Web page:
give

[Illustration]

The boys and girls are out at play.

Look out, boy! Do not get hurt!

Will you give me a ride, little boy?

O yes! you may ride on my new sled.

Now, Rover, we will have a race.

Run fast, Rover! If you do not run fast, I will catch you!



LESSON XXIV.


READING REVIEW.


I.
Ann likes her small kitty. Its fur is soft and white. It saw the cat
catch the big rat.


II.
Ann likes Rover too. She saw Rover run off with the hat. Here, Rover,
here! You are a bad dog! Why did you run off with the hat?


III.
Ho, ho! Look at the boys and girls. See them go down the hill, over the
snow. Now they go back, up the hill.


IV.
They are out at play. They will not get hurt. How merry they are! Ann, I
will give you a ride on my sled. We will have a race with Rover and see
how fast we can run.



LESSON XXV


SPELLING REVIEW.

ĭf
ĭts
băc⃥k
slĕd
hō
fûr
ō'vẽr
ḡĩrls̝
ḡō
shē
sŏft
hûrt
ŭp
out
boys̝
hăve⃥
ŏff⃥
now
lo͝ok
c̵ăt⃥ch
dĭd
whȳ
ḡĭve⃥
sma̤ll⃥
băd
hĭll⃥
rāçe⃥
(rās)
kĭt'ty̆
sa̤w⃥
down
Rōv'ẽr
hēre⃥
mĕr'ry̆


SCRIPT EXERCISE.

[Script: Will Rover ride on the sled?

No, he will run a race with the boy. Rover is a bad, bad dog. He ran off
with the hat.]



LESSON XXVI.


NEW WORDS.

from
come
be
a way'
there
of
what
soon

[Illustration]

Bad boy! bad boy! Come down from that tree. Do not take the eggs from
the nest. What a bad boy, to take the eggs of a bird!

Go away, bad boy; do not take the eggs, and soon there will be three
pretty birds in the nest.



LESSON XXVII.


NEW WORDS.

Roy
drum
march
rub'-a-dub

[Illustration]

fun
gun
beat

Now, Roy, you beat the drum, and we will march. I have my new hat and
gun. Now go on. Rub-a-dub, rub-a-dub! Here we go! March, march, march!
Do you like to march, Roy?

Yes. What fun it is to beat a drum, and march with a gun!



LESSON XXVIII.


NEW WORDS.

Ned
no
us
let
hand
ap'ple
your
some

[Illustration]

Here, Ned, catch this apple in your hand.

No, I will catch it in my hat.

Now I have it. What a big apple it is!

Let us take some to mamma'.

O yes! she likes them. I will get her some.

We will take them to her in my hat.

O here is a very big apple! We will give her this one too.



LESSON XXIX.


NEW WORDS.

ap'ples
ma'ny
more
glad
where
near
pond
am

[Illustration]

Look, mamma'! See the big apples we have!

O where did you get them?

From the big apple tree, near the pond. Do you like apples, mamma'?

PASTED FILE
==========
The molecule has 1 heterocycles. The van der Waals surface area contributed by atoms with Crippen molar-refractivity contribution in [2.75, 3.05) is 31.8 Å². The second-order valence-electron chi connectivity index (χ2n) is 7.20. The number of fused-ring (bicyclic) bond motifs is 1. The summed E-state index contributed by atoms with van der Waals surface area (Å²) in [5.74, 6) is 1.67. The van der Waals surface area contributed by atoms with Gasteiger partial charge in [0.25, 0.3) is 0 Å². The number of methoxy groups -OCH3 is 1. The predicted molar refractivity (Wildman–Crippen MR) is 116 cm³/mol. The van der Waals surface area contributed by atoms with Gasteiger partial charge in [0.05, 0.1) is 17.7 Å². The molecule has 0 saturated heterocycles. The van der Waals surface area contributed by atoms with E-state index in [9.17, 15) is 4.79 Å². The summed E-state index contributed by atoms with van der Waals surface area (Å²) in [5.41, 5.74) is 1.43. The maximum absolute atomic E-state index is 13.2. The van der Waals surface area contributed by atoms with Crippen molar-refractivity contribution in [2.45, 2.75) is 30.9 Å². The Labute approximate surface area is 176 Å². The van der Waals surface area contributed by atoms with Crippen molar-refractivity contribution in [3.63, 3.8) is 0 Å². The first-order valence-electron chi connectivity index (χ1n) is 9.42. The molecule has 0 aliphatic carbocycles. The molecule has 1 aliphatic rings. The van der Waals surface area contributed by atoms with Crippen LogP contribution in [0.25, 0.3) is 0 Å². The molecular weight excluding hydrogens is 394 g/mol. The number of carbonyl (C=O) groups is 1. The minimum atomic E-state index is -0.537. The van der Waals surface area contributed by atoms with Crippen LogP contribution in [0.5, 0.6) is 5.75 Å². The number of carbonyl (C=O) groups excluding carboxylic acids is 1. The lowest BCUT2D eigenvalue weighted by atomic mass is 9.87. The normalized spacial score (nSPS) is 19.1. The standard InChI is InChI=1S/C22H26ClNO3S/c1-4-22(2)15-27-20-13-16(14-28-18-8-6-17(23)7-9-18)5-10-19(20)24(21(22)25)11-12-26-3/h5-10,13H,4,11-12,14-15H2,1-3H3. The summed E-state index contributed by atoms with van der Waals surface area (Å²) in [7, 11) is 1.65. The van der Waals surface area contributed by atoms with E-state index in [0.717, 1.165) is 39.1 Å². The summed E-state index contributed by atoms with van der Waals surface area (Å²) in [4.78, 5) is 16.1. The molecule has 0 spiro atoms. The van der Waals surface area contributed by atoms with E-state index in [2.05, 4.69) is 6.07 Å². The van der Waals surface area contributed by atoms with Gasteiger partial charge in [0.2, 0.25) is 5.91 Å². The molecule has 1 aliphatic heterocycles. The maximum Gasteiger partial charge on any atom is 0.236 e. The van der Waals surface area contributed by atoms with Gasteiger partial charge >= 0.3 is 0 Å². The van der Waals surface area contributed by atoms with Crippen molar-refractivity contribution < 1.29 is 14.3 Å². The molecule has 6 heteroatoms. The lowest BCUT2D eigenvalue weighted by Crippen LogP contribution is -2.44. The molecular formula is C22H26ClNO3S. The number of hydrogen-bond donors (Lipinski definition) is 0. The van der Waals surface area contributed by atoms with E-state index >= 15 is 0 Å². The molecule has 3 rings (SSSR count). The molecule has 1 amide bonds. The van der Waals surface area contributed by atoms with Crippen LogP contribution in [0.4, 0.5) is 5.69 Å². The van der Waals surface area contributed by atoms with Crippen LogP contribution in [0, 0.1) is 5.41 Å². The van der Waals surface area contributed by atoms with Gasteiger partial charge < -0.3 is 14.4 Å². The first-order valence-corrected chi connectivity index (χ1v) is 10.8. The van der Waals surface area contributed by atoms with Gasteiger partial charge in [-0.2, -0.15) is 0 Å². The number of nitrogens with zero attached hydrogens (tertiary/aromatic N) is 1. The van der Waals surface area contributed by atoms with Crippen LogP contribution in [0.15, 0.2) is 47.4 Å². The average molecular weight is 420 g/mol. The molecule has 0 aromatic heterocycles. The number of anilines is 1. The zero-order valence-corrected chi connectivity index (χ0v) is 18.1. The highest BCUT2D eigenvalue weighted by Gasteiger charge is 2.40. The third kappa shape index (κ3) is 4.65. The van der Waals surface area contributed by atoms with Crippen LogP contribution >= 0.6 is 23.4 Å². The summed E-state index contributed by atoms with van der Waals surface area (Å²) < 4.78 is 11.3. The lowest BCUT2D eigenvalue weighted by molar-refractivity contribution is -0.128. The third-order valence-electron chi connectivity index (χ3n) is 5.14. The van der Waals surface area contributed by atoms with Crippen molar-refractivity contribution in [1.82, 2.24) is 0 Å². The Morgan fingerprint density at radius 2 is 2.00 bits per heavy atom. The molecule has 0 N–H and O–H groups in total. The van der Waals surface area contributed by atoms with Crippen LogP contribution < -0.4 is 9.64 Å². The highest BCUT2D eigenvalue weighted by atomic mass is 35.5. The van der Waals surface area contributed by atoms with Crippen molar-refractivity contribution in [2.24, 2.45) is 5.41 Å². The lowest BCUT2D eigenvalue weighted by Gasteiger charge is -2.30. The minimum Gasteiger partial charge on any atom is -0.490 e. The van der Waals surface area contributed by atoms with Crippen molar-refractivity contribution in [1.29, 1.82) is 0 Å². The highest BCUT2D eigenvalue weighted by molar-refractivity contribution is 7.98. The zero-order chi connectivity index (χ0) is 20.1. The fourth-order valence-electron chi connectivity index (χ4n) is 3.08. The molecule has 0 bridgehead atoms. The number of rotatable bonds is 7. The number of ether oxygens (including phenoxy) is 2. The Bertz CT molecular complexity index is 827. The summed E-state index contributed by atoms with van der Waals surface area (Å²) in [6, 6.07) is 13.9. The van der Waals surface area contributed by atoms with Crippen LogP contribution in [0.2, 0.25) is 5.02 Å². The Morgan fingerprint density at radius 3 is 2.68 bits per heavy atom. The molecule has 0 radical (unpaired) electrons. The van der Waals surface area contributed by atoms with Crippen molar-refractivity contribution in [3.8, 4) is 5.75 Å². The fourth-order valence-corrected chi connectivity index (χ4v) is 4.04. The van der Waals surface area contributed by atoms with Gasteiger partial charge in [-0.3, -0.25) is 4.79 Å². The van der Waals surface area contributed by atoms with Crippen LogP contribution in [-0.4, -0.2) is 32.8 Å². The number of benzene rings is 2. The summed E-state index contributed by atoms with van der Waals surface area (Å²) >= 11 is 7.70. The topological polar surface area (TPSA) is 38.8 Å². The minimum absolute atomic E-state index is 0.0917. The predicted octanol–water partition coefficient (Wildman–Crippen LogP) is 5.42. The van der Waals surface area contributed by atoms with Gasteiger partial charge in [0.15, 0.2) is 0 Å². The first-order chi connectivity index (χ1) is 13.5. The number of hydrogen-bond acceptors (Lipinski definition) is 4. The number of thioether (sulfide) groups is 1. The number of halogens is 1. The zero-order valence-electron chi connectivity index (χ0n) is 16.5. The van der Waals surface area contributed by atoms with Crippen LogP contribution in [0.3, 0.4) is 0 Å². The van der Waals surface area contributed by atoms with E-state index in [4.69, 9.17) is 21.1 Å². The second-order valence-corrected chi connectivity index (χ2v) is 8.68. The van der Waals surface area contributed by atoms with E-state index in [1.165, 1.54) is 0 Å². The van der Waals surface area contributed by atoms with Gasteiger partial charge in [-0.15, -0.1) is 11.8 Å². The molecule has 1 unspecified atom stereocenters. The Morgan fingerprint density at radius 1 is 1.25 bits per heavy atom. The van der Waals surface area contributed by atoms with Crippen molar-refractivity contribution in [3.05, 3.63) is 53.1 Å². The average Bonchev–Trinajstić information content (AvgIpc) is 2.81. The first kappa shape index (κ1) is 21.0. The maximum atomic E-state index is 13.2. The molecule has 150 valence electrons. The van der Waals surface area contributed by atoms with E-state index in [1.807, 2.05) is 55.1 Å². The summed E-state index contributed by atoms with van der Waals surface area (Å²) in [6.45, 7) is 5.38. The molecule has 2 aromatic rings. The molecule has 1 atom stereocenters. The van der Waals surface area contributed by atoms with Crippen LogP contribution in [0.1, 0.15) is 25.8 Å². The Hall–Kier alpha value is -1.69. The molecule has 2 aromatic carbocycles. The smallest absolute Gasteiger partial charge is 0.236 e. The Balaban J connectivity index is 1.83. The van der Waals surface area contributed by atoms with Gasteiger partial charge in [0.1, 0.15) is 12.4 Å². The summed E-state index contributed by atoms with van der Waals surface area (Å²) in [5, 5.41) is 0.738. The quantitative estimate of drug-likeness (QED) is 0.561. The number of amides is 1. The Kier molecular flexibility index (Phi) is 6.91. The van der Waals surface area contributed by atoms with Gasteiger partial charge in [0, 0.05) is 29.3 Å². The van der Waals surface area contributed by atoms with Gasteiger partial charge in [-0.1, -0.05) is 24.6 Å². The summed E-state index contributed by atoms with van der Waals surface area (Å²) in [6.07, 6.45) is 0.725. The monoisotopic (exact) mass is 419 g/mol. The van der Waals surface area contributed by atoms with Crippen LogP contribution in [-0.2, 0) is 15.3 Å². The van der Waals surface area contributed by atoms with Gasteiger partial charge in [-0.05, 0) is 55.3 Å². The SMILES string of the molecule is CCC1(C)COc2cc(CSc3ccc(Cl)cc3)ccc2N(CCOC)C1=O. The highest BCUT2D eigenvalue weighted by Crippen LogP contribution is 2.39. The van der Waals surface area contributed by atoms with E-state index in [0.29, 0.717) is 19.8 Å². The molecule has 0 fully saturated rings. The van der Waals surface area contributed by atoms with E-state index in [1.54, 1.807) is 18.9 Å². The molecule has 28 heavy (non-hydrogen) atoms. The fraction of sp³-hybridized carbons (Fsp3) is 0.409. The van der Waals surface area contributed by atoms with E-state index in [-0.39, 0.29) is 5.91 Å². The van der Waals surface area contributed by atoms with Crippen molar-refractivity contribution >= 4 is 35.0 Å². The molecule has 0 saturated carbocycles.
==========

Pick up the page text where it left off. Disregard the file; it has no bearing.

O yes! I am glad to get them. How many have you?

Five, and there are more on the tree. May we give some to Ann?

Yes. She likes apples too.



LESSON XXX.


READING REVIEW.

Boy, come down from that tree! Come away, and soon there will be little
birds in the nest.

What a bad boy, to take the eggs of a bird!

Did you see the boys with the drum and gun, Ned?

Yes. I saw Roy beat his drum, rub-a-dub, rub-a-dub! I am glad the boys
have a drum. It is fun to march, march, march.

Will you give me the apple you have in your hand, Ned?

No. I will give this one to mamma'. I have some more apples in my hat,
and will give you one.

Let us see how many you have. One, two, three, four, five. Where did you
get them, Ned?

From the big apple tree down near the pond.



LESSON XXXI.


SPELLING REVIEW.

ŭs
bē
nō
lĕt
ăm
fŭn
of
(ŏv)
ȧwāy⃥'
ḡŭn
ḡlăd
bēa⃥t
Roy
Nĕd
nēa⃥r
pŏnd
mōre⃥
märch
so͞on
y⃥o⃥ūr
frŏm
whạt
c̵ȯme⃥
(kŭm)
ma'ny̆
(mĕn'y̆)
rŭb'-a-dŭb
hănd
ŧhêre⃥
sȯme⃥
(sŭm)
drŭm
ăp'ple⃥
whêre⃥
ăp'ple⃥s̝


SCRIPT EXERCISE.

[Script: Did Roy take the eggs of a bird?

O no, it was a bad, bad boy. Roy beat the drum.

Mamma do you like apples?]



LESSON XXXII.


NEW WORDS.

ship
nice
but
sail
by
for

[Illustration]

Here we are by the pond. Ned, your ship is a very nice one. May I take
it?

Yes, you may; but do not hurt it.

Will it sail fast, Ned?

Yes, it will sail very fast.

Mamma', may I have a ship too?

Yes, if you are a good girl, I will get a nice one for you.



LESSON XXXIII.


NEW WORDS.

man
toys
book
came
dish'es
old
left
ask
know
fun'ny

[Illustration]

O Roy, do look here! What pretty toys!

Where did they come from?

Here is a drum, a ship, and a top for you; and a doll, a book, and some
little dishes for me.

Did mamma' give them to us, Roy?

O no! a funny old man came and left them for us.

What old man was it, Roy?

I do not know what old man it was, but we will go and ask mamma'.

Little girls and boys, do you know who left the toys for Roy and Ann?


SCRIPT EXERCISE

[Script: Roy has a drum, a ship, and a top.

Ann has a doll and some dishes.

Who left the toys?]



LESSON XXXIV.


NEW WORDS.

Ma'ry
in'to
hold
made
chicks
well
hay
un'der

[Illustration]

Look, Ned, here is a nest! It is made in this hay, and the old hen is in
it.

Put your hand into the, nest, Mary.

O no, the hen will not let me!

But, Mary, I will hold her.

Well, Ned, if you can hold her, I will put my hand into the nest.

O Ned, there are some little chicks under the hen!

Are there?

Do take her off from the nest and let us see them.


SCRIPT EXERCISE

[Script: Ned, here is a nest.]



LESSON XXXV.


NEW  WORDS.

care
dear
feed
six
food
hide
wings
wa'ter
chick

Now, Ned, the hen is off the nest, and we can see the chicks. There are
six of them.

O the dear little chicks! How pretty they are!

We will feed them, Mary.

Yes, I will run and get some food and give them some water.

[Illustration]

Here, chick, chick, chick! Here is some water for you.

Will the old hen take care of them, Ned?

O yes! She will hide them under her wings.



LESSON XXXVI.


READING REVIEW.

See, mamma'! What a nice ship Ned has!

Yes, it is a very nice ship. You and Ned may go down by the pond and
sail it, but do not get into the water.

Come, Ned, let us go. Did you see Roy?

Yes, and I saw the pretty toys the funny old man left for Mary.

What old man, Ned?

I do not know, but he came and left a ship, drum, book, and some little